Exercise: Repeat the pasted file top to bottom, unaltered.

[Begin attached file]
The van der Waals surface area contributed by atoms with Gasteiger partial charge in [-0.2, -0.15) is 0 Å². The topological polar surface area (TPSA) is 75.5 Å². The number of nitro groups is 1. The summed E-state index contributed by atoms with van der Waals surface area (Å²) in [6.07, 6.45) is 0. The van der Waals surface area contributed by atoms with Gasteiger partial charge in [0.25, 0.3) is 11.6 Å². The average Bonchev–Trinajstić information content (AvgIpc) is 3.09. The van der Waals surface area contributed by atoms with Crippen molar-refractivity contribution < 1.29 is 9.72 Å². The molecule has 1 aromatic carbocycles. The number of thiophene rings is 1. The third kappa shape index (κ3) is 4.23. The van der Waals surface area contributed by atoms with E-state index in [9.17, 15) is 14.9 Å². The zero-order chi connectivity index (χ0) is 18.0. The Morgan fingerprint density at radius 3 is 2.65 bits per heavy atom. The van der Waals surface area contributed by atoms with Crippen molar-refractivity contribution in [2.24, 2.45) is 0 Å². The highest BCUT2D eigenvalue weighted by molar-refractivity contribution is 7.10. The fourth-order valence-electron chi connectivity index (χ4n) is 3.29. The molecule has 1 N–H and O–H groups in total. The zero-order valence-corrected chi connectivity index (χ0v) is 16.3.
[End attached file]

The van der Waals surface area contributed by atoms with Gasteiger partial charge in [-0.2, -0.15) is 0 Å². The topological polar surface area (TPSA) is 75.5 Å². The number of nitro groups is 1. The summed E-state index contributed by atoms with van der Waals surface area (Å²) in [6.07, 6.45) is 0. The van der Waals surface area contributed by atoms with Gasteiger partial charge in [0.25, 0.3) is 11.6 Å². The average Bonchev–Trinajstić information content (AvgIpc) is 3.09. The van der Waals surface area contributed by atoms with Crippen molar-refractivity contribution < 1.29 is 9.72 Å². The molecule has 1 aromatic carbocycles. The number of thiophene rings is 1. The third kappa shape index (κ3) is 4.23. The van der Waals surface area contributed by atoms with E-state index in [9.17, 15) is 14.9 Å². The zero-order chi connectivity index (χ0) is 18.0. The Morgan fingerprint density at radius 3 is 2.65 bits per heavy atom. The van der Waals surface area contributed by atoms with Crippen molar-refractivity contribution in [2.24, 2.45) is 0 Å². The highest BCUT2D eigenvalue weighted by molar-refractivity contribution is 7.10. The fourth-order valence-electron chi connectivity index (χ4n) is 3.29. The molecule has 1 N–H and O–H groups in total. The zero-order valence-corrected chi connectivity index (χ0v) is 16.3.